These instances can incite cognitive dissonance, the internal strife that occurs when one’s behaviors don’t align with their values or ideals. Any time a workout is skipped or a treat is eaten, internal voices pipe up, attacking us with their “shoulds” and “shouldn’ts” and incite feelings of being a “fitness fraud.”
There are two ways to respond to cognitive dissonance: change your behavior or change your belief. For example, if going out for pizza and ice cream with friends on Friday night results in extreme feelings of guilt, you can either change the behavior (stop going to pizza with friends) or change your belief (consider whether the occasional slice of pizza is truly an unforgivable sin). You’re empowered to choose the option that works best for you, personally. Will changing your social eating habits make you a healthier and happier person, or is adjusting your viewpoint to allow for some fun foods a more health-enhancing strategy?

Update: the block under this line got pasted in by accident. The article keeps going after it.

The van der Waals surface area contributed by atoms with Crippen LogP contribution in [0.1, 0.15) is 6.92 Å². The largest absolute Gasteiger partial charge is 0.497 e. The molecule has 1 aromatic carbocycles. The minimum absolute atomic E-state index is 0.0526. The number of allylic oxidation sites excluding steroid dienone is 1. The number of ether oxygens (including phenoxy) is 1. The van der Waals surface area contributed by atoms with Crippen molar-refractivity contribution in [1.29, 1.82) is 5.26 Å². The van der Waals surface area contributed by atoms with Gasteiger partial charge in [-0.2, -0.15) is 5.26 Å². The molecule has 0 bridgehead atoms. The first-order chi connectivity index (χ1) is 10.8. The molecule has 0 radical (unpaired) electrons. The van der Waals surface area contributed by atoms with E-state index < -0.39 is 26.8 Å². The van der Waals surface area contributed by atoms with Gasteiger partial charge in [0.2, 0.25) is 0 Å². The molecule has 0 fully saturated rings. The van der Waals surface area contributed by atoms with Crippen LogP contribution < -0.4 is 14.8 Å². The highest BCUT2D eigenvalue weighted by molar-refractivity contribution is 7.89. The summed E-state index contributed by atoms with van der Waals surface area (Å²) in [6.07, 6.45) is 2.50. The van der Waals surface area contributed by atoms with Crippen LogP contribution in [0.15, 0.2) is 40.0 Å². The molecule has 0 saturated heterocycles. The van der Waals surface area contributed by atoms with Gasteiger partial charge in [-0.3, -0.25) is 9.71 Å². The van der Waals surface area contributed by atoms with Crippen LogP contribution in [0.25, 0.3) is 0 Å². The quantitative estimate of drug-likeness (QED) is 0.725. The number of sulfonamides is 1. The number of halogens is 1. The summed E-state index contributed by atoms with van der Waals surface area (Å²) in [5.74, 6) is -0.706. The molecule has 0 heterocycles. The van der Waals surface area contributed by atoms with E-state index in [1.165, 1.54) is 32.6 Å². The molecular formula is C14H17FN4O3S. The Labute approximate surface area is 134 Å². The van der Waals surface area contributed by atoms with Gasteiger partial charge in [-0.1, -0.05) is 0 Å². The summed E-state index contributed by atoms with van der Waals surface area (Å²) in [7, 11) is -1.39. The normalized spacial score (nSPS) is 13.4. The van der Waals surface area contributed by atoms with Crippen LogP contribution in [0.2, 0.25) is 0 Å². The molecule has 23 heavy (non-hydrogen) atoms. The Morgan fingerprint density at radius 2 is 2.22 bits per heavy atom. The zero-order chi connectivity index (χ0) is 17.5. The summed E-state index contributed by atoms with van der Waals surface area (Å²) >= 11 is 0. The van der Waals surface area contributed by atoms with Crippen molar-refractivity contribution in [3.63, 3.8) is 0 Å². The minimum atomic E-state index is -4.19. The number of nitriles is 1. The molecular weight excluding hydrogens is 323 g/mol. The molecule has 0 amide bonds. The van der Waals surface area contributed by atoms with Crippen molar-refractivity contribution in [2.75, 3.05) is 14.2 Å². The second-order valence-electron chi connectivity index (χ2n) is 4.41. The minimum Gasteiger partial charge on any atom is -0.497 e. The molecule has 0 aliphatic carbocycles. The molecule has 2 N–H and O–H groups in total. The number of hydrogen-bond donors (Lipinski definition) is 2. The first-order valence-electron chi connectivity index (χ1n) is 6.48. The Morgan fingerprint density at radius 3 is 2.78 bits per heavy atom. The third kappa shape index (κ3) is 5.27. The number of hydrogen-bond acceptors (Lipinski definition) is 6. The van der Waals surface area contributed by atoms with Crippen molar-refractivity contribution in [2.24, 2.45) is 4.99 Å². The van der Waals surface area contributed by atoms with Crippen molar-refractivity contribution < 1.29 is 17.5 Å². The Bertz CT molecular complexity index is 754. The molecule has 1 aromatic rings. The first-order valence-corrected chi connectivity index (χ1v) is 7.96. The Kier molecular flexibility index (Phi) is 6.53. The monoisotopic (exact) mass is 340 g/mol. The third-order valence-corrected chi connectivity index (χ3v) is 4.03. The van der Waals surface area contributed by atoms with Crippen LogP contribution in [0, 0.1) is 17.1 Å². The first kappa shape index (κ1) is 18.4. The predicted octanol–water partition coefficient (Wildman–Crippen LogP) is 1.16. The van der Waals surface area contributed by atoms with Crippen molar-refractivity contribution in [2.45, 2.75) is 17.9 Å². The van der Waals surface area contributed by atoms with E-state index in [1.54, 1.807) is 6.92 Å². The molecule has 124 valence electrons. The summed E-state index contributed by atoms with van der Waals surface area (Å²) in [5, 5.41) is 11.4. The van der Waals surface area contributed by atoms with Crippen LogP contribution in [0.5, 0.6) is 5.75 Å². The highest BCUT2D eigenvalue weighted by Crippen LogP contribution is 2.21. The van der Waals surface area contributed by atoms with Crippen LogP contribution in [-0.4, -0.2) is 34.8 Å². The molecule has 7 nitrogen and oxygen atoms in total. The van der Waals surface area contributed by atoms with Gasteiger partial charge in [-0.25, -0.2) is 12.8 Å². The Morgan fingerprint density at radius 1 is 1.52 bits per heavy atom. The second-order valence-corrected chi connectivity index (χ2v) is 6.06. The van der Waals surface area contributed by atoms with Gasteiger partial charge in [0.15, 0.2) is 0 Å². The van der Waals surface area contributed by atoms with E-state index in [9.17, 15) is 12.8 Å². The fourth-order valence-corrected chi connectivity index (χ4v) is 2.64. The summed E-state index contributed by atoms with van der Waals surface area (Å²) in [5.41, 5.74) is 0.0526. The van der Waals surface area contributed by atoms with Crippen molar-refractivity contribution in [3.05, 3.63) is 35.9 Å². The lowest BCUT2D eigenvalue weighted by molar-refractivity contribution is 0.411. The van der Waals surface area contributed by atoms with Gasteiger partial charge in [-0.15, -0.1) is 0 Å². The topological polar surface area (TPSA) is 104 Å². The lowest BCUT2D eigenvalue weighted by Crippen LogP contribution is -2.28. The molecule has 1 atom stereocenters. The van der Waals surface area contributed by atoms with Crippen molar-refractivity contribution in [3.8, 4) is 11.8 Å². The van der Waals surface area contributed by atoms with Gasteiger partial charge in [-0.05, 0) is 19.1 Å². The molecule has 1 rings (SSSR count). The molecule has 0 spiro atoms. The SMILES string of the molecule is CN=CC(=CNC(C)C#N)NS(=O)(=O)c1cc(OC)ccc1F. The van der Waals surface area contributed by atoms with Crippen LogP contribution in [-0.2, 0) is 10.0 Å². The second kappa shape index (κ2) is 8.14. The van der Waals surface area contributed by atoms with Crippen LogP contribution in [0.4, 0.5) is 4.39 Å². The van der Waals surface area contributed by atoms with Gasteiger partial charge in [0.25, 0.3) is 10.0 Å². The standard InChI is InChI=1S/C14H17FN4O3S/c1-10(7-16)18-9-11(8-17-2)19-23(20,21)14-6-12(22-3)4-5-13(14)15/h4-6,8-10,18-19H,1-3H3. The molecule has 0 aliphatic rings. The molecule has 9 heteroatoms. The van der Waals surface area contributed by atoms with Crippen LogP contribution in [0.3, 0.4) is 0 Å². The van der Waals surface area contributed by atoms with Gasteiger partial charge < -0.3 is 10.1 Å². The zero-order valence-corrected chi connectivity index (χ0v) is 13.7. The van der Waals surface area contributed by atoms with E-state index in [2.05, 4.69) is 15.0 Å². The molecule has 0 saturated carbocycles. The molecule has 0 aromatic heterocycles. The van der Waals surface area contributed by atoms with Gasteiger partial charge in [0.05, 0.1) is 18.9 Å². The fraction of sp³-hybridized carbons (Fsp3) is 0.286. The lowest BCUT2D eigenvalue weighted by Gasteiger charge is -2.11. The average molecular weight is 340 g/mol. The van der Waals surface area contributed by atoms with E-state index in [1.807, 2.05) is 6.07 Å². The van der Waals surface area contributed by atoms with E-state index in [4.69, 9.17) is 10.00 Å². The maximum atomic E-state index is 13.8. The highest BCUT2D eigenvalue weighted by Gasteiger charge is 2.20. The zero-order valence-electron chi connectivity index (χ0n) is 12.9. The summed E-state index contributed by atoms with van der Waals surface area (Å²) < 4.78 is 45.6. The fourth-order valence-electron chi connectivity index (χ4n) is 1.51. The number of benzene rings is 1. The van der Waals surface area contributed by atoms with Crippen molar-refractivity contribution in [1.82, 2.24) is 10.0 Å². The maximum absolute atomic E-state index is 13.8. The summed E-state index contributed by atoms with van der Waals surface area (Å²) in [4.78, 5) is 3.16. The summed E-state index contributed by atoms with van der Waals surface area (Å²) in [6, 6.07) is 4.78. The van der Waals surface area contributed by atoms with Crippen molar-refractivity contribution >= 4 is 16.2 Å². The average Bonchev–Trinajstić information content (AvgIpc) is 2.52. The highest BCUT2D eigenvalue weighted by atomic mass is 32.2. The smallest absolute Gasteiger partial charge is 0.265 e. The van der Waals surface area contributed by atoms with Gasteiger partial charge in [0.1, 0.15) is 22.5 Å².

In deviating from the cultural norm of what it means to behave “like a personal trainer,” you actually enhance your impact on those you serve.
“I try to be transparent with clients and let them know when I’ve indulged in some wine or treats,” says Perales. “I want them to know that I’m human, and this openness helps me build relationships with clients outside of the fitness environment.”